Perhaps you can file this heated exchange between Greenwald and O’Donnell under the topic of “Dem Civil War.” In the clip, O’Donnell outs himself as a hard-core “socialist” while mocking liberal reluctance to actually use the identifying term “liberal.” O’Donnell holds up exit polls showing a “center-right” nation, which he used a justification to embrace whatever incrementalism he could get; he then used the the exit polling as a hammer pounding away that these polls are exactly why liberals won’t call themselves liberals. Greenwald, meanwhile, was having none of that, maintaining that if the Dems had governed from “the left,” the Dem realignment that was achieved in 2006 and 2008 would have held up.
My 2 cents on the matter doesn’t quite jive with either interpretation. The fact is that there has been a political de-alignment from both political parties that has been going on for some time now. The Tuesday night election results were about de-aligning the “Dem Realignment”. They served to re-consolidate the GOP southern alignment that had been weakening and to reverse Dem re-alignment trends, particularly in the mountain west(the “libertarian democrat meme”). The question whether Americans prefer big government or not is a bit of a red herring. For there is no doubt that there is no national preference for Republican Big Government or Democratic Big Government that can sustain a national realignment around either party.
O’Donnell is right about liberal avoidance of the identifying term “liberal.” This all stems from the avoidance of any association with the 60s anti-authoritarian counter-culture that “stained” liberalism with “permissiveness.” That’s exactly what that is about. We can muse about just how social liberal the Dem base actually is, and wax ironic about how conservative the Dem Political Class most certainly is, but both, no doubt, recoil at the idea of any “permissive” social order. There is an authoritarian institutionalism(“need permission” rather than permissive) that’s at the core of progressivism, one that caters to it’s bi-coastal urban base. Thus, from a pure political perspective, it’s a mistake to think you can stick progressives who have an allegiance to that particular brand of institutional authoritarianism in places where it’s a bit foreign to the native soil. If the party was going to maintain a national realignment, it would have to have it’s blue dogs as wells as it’s yellow dogs(the mountain west, “libertarianish” democrat).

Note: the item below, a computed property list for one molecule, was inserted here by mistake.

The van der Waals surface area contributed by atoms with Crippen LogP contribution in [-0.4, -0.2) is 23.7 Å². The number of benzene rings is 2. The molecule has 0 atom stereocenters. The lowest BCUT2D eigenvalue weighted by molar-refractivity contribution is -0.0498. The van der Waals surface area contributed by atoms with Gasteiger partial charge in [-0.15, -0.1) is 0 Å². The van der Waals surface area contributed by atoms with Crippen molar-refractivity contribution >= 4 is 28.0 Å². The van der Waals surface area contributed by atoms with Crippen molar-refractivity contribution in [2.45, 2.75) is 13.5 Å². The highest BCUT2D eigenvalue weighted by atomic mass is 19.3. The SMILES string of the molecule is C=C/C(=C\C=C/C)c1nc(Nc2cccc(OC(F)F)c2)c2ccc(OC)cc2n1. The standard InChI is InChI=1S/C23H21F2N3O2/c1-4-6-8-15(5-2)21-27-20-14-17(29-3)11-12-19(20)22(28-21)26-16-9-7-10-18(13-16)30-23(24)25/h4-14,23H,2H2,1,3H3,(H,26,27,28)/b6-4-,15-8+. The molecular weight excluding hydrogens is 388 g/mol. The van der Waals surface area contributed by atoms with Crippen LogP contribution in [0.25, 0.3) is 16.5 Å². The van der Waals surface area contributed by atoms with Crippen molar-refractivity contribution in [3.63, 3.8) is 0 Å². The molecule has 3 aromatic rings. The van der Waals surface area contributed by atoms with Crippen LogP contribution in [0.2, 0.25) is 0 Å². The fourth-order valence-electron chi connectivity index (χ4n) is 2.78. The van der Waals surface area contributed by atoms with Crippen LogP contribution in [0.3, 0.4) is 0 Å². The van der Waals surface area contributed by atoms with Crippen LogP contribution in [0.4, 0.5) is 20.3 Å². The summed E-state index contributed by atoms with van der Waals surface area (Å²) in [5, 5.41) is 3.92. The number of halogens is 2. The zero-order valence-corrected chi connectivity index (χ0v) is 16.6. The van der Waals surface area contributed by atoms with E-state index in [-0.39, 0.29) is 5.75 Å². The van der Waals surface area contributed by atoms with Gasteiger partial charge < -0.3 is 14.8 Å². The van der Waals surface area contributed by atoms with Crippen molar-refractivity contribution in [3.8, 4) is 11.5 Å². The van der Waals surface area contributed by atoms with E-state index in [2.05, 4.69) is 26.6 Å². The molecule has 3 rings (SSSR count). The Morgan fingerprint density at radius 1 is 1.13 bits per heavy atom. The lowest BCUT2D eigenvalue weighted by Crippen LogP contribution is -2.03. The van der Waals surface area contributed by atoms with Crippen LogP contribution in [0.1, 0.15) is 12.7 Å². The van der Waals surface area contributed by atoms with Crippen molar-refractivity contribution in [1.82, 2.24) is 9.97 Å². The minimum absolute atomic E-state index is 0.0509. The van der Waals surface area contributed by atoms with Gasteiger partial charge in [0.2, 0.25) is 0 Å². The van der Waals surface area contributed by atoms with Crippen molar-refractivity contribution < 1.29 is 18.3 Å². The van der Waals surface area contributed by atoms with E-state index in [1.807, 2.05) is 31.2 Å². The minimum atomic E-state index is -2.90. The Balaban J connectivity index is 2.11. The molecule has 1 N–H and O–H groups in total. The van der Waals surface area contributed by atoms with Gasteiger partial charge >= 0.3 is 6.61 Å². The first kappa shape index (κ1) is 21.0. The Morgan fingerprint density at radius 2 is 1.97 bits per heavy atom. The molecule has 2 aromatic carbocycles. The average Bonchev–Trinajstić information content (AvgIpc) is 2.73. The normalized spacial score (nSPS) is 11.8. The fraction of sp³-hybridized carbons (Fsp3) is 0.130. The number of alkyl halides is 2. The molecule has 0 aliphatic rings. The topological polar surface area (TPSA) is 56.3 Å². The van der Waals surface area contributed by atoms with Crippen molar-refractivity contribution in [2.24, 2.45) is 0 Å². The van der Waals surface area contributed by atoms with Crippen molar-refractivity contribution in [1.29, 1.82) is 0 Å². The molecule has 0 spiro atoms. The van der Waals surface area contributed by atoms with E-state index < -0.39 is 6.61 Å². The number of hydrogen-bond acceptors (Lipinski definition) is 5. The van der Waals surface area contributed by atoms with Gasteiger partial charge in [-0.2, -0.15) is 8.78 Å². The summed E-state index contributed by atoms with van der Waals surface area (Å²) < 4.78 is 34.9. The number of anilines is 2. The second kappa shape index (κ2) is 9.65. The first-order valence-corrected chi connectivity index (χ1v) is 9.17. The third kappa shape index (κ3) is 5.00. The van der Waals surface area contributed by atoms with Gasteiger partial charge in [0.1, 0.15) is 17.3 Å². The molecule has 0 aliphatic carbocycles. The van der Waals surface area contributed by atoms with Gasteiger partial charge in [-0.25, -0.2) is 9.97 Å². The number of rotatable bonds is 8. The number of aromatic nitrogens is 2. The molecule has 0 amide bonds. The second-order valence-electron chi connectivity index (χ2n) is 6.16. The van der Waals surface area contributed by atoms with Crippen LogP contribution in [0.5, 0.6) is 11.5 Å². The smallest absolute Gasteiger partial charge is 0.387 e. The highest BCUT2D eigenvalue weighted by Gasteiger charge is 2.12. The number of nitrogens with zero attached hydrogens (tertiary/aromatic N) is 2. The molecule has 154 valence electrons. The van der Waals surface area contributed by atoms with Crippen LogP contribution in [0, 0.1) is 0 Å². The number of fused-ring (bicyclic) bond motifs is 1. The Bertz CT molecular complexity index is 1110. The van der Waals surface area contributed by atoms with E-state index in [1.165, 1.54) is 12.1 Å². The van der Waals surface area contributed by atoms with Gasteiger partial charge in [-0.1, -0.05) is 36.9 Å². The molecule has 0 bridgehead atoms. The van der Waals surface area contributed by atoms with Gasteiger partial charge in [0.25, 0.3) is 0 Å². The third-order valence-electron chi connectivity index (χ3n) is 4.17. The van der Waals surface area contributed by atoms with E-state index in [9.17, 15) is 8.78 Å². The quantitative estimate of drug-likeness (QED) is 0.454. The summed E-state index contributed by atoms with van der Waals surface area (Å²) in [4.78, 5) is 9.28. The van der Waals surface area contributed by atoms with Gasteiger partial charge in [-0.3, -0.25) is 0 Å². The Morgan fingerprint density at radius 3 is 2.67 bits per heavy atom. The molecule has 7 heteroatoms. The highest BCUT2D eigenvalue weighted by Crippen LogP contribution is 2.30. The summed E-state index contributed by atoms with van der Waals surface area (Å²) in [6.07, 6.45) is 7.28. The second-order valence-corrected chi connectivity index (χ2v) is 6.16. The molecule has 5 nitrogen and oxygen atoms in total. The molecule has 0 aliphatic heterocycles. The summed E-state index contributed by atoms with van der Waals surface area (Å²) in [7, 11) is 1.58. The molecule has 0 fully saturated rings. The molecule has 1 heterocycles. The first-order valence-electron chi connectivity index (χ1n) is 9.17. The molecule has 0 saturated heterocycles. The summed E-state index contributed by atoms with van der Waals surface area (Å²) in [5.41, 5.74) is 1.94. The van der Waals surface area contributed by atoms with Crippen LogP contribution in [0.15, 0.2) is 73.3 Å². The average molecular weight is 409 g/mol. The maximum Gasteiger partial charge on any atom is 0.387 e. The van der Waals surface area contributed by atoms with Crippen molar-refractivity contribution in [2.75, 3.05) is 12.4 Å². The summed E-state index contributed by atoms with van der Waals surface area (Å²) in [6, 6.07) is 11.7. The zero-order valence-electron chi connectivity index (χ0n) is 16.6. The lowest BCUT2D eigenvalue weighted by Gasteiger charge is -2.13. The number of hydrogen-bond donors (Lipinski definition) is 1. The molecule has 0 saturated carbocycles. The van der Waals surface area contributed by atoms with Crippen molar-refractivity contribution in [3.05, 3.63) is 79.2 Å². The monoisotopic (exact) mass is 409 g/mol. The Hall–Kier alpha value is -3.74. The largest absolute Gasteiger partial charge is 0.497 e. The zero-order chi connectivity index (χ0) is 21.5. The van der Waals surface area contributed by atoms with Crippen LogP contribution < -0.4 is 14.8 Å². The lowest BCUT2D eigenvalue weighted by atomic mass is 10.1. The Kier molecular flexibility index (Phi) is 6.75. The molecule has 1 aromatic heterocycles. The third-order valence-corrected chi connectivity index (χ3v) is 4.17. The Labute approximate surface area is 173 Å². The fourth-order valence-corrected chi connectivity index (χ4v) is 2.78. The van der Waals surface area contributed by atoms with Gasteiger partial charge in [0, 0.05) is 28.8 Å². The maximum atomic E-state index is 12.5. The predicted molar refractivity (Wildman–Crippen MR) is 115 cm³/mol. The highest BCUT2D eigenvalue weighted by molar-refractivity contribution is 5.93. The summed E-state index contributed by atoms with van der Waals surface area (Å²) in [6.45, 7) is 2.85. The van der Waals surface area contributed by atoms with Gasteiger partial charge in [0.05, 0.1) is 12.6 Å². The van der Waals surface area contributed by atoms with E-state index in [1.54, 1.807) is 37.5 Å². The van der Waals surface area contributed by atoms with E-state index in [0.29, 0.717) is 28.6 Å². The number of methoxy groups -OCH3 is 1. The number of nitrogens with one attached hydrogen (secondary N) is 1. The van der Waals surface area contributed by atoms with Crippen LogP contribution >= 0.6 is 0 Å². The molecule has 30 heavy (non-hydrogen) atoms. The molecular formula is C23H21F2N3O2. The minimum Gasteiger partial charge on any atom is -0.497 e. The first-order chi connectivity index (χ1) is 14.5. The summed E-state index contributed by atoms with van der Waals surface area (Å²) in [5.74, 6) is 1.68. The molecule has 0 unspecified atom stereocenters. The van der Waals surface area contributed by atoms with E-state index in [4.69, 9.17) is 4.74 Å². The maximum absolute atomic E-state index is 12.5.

Both Greenwald and Jane Hamsher think they can solve the national realignment problem, which in their minds, would also address the power problem of the political/corporate class, by chasing the holy grail of the “non-voter.” Hell, the Libertarian Party has been chasing that dog for the better part of two decades as an avenue for electoral relevance. With the likes of Hamsher, you now see progressives even embracing issues like drug legalization, which up to now has been primarily the domain of libertarians, as means to motivate the non-voter population, particularly the youth non-voter segment of it, to the polls to drive a progressive realignment. From a public choice perspective alone, drug legalization faces formidable obstacles. It doesn’t need to be further burdened by perceptions that it is being used as means in the cause of partisan politics and electoral realignment.
Greenwald, however, certainly had some salient points against O’Donnell. O’Donnell demonstrated utter incoherence in simultaneously calling “Health Care Reform” the most significant piece of liberal legislation in decades while also conceding that it is a “monstrosity.” Trying to escape this obvious DoubleThink by sudden appeals to Fabian “incrementalism” leaves O’Donnell wide open to Greenwald’s Political/Media class critique.
According to Greenwald, this debate is going to be continued Mano-a-mano on O’Donnell’s show. At the very least, this will be better entertainment than Stossel vs. O’Reilly.